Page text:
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Encoder or Transcoder?

Discussion in 'Convert DVD to another format' started by FiremanJersey, Mar 15, 2013.

  1. FiremanJersey

    FiremanJersey Member

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    Noob here, I have a question about backing up DVD's.

    I have a DVD for my daughter that I want to back up so I can keep the original safe. I want to use the copy so if it gets ruined I can make another one off the original.

    I have a DVD that I successfully ripped using DVDfab Passkey 8. I now have a 4.25 Gb folder (VIDEO_TS) that contains a couple dozen .BUB's, .IFO's, & VOB's.

    I want to make an exact copy of the DVD onto a blank (4.7Gb) DVD so that it works just like the original, with the original menu's, etc. File size is not an issue right now. I want it to work on almost any DVD player, even older ones that maybe do not handle MP4's, or Dvix, or Xvid, etc.

    What do I need to be able to make this backup?

    I know I can use Handbrake to create MP4's and MKV's to make smaller compressed files of the video so it will take up less space, and fit on a CD, but what I want is the full uncompressed original DVD with the original files. I don't know if Handbrake will do what I want.

    Thanks in advance!
     
  2. attar

    attar Senior member

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    It sounds like the files will fit a standard blank DVD disk.
    Download and run ImgBurn.
    Click 'Write files/folders to disc' and load or drag the VIDEO_TS folder into the window and burn the disk.
     
  3. FiremanJersey

    FiremanJersey Member

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    Thanks for the help, I used ImgBurn and it worked. Excellent.

    Now I have a few other Q's. Remember, I am a n00b.

    ImgBurn can make an ISO file out of my VIDEO_TS folder. I read up and an ISO image file contains the entire contents of the VIDEO_TS folder but in one package. I also learned that Windows 8 (my OS is Windows 8) can mount and read ISO's as if it was the original disc. So I am guessing I should go ahead and use ImgBurn to create ISO's of my DVD files?

    Should I do this? Should I keep then in the original VIDEO_TS folder?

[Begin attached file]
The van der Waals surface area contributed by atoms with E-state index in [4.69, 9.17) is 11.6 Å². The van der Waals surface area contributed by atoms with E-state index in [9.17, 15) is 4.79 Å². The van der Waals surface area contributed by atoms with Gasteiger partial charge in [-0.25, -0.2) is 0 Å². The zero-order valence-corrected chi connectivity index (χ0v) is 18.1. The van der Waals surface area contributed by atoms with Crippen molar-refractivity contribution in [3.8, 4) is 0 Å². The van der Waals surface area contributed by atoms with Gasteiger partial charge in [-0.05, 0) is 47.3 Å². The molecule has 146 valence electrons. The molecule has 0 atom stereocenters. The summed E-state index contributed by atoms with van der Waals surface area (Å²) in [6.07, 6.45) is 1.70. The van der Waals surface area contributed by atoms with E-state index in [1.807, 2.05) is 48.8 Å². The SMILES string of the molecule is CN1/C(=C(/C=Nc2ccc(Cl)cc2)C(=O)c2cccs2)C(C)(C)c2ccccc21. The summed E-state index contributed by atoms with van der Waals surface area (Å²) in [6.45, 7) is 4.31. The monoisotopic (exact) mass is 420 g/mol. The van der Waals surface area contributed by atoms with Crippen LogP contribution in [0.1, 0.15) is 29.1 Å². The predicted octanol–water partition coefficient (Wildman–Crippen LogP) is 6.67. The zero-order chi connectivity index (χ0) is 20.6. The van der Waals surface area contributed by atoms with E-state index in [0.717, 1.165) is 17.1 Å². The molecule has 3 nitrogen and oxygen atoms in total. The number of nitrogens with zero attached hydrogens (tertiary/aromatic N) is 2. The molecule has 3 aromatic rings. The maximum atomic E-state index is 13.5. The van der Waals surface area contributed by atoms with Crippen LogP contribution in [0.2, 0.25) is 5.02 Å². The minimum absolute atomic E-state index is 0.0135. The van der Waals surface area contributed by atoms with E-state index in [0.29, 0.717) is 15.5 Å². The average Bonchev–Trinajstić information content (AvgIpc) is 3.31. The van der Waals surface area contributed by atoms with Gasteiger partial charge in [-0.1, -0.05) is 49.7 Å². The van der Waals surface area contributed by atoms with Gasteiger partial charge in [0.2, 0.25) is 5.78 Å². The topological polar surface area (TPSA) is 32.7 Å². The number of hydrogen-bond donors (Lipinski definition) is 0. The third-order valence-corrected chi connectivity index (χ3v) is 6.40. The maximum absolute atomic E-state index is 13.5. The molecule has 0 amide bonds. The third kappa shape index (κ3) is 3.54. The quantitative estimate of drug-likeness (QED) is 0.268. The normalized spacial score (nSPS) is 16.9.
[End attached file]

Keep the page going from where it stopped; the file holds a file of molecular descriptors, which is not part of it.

Can a ISO file be reverted back to the VIDEO_TS folder? Is there any reason to ever want to go back?

    Assuming someone has crazy storage space and doesn't want to use Handbrake to create a smaller file, are ISO's the way to go?

    Also, if BluRay discs are ripped, can they also be made into ISO's that can be mounted in Windows 8? Or is BlueRay video a different thing?

    Thanks in advance!
     
  4. scorpNZ

    scorpNZ Active member

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    ISO is a container nothing more ,it basically stores multiple files as one large file,so if you open it to look inside you'd see your video_ts folder & inside that you'd see it's contents,to extract the video_ts folder with it's contents you'd use a zip program & extract to wherever you want it placed

    the downside to storing as iso is if you want to place it on a hard drive that's for a xbox or play station as these can only read externals in fat format which can't hold a single file above 4gb in total size so even tho an iso might be 6gb in size the contents would have to be extracted as the files inside are themselves smaller than 4gb at least on sd dvd's

    blu ray is not a movie it is a dvd disc format

    a movie on a blu ray disc would be the same as a normal dvd just in hd instead & much larger,since i haven't done any hd movie rips at a guess you would more than likely find the make up is the same as a sd dvd just bigger with possibly bigger segements of the movie

    edit:
    forgot to mention you'd only see the video_ts folder in the iso if you included it or put more simply ,selected it when creating the iso,the folder named video_ts is irrelavent as the contents is whats read by the media player,the only issue you'll come across when playing hd con tent from a bluray disc is whether your computer supports hd content this requires a dual core cpu or more & an hd graphic card & a reasonable amount of ram
     
    Last edited: Mar 22, 2013
  5. attar

    attar Senior member

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    When you rip a DVD, the software will typically offer to save it in the standard VIDEO_TS folder or as an ISO image file.

    Zipping software (like 7Zip etc) can extract the VIDEO_TS folder from ISO images.
    ImgBurn can burn ISO image files to disk.

    Image files are handy inasmuch as you can keep all the contents under one file name.

    Converting the original source video always means some loss of quality.

    I prefer folders - but that's because my internal inertia objects to going through the extra step involved in mounting the image on a virtual disk (laziness).
     

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